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Double Your Mortgage Buying Power With A Friend Or Relative

Dan Rafter
The Mortgage Reports contributor

You Can Buy A Home With A Friend Or Family Member

You’ve found the perfect home.

But you can’t afford the monthly mortgage payments on your own.

Why not buy this home with your best friend? Maybe you can even buy it with a family member, girlfriend, or partner.

This is possible. By combining your two incomes, you and your friend or family member double your buying power, and might get into a home that neither of you could afford on your own.

Today’s mortgage programs allow non-married buyers to go in on a house together. FHA loans, as well as the Fannie Mae HomeReadyTM mortgage and others, have written guidelines addressing this situation.

But be careful. The key to buying a home with someone to whom you’re not married is to have a plan in place before you sign mortgage documents.

Preparation can make your co-buying plans work out nicely for you and your home-buying partner.

Verify your new rate (Oct 24th, 2020)

Why Buy A Home With A Friend Or Family Member?

There’s a reason why people often choose to buy a home with friends and family: homes across the country are getting more expensive.

According to the latest numbers from the National Association of REALTORS® (NAR), the median price of an existing home stood at $232,200 in December. That’s up four percent from December 2015.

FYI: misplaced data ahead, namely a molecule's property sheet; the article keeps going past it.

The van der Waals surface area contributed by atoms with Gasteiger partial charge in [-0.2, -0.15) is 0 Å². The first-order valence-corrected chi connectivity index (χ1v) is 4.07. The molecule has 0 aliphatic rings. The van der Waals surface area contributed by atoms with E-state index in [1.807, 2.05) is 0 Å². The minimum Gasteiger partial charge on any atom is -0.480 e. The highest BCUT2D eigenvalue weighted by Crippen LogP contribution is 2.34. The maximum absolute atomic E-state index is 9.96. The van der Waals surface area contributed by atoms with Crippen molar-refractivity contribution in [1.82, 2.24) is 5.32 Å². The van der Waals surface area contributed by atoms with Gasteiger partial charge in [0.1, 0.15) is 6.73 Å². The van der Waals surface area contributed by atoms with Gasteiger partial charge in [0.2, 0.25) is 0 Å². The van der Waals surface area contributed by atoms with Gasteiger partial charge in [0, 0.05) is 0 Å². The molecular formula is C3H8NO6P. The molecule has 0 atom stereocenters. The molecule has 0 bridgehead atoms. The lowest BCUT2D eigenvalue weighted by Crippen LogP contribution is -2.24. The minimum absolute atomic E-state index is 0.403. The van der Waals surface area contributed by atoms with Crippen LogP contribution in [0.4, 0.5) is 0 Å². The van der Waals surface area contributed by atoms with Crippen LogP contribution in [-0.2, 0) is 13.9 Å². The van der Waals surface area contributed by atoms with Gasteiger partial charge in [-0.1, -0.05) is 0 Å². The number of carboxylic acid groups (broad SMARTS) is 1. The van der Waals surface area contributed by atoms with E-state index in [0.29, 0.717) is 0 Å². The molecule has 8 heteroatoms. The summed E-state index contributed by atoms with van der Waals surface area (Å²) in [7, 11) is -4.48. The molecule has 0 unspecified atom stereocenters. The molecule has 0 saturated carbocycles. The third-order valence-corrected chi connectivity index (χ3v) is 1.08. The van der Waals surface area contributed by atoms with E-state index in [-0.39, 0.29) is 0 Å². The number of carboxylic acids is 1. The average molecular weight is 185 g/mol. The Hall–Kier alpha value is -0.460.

December’s increase isn’t unusual. The association reported it was the 58th consecutive month of year-over-year increases in the median price of homes.

The problem is that the average wages of U.S. workers haven’t risen nearly as quickly.

The Bureau of Labor Statistics reported that average hourly earnings of U.S. workers rose just 2.4 percent in 2016 — relatively low by historical standards. This is making it more difficult for consumers to afford homes in the top neighborhoods across the country.

When borrowers can apply for a mortgage with a friend or family member, though, they can combine their incomes.

They are then more likely to afford that nice house in a desirable community that is otherwise out of their price range.

Challenges Of Co-Buying A Home

Before you and your friend, girlfriend, boyfriend or partner sign for a mortgage, though, make sure you meet with a real estate attorney.

This legal professional can draw up a contract that will anticipate any possible problems from your real estate deal.

A contract may sound unromantic, unfriendly, or an inappropriate way to treat family. But it’s the only way to head off potential challenges that could cause bigger relationship issues later.

A contract, for instance, should state exactly how much of the home each buyer will own. You might only be paying 40 percent of the monthly mortgage payment. The contract, then, will state that your ownership share of the home is just 40 percent of its value.

The contract should also state how owners will pay for maintenance and repairs.

Say the home you and your brother buy suddenly needs a new roof. You might want a contract stating that you and your fellow owner are equally responsible for such repairs.

If one owner is happy to pay for all of the maintenance and repairs – perhaps for a larger share of ownership – that should be spelled out in the contract, too.

Verify your new rate (Oct 24th, 2020)

Make An Exit Plan Before Buying

Perhaps most importantly the contract should contain a procedure for selling the home.

You might think living with your best friend or sister is great for now. But what if your employer transfers you to a new city? What if you want to get married and buy a home with your new spouse?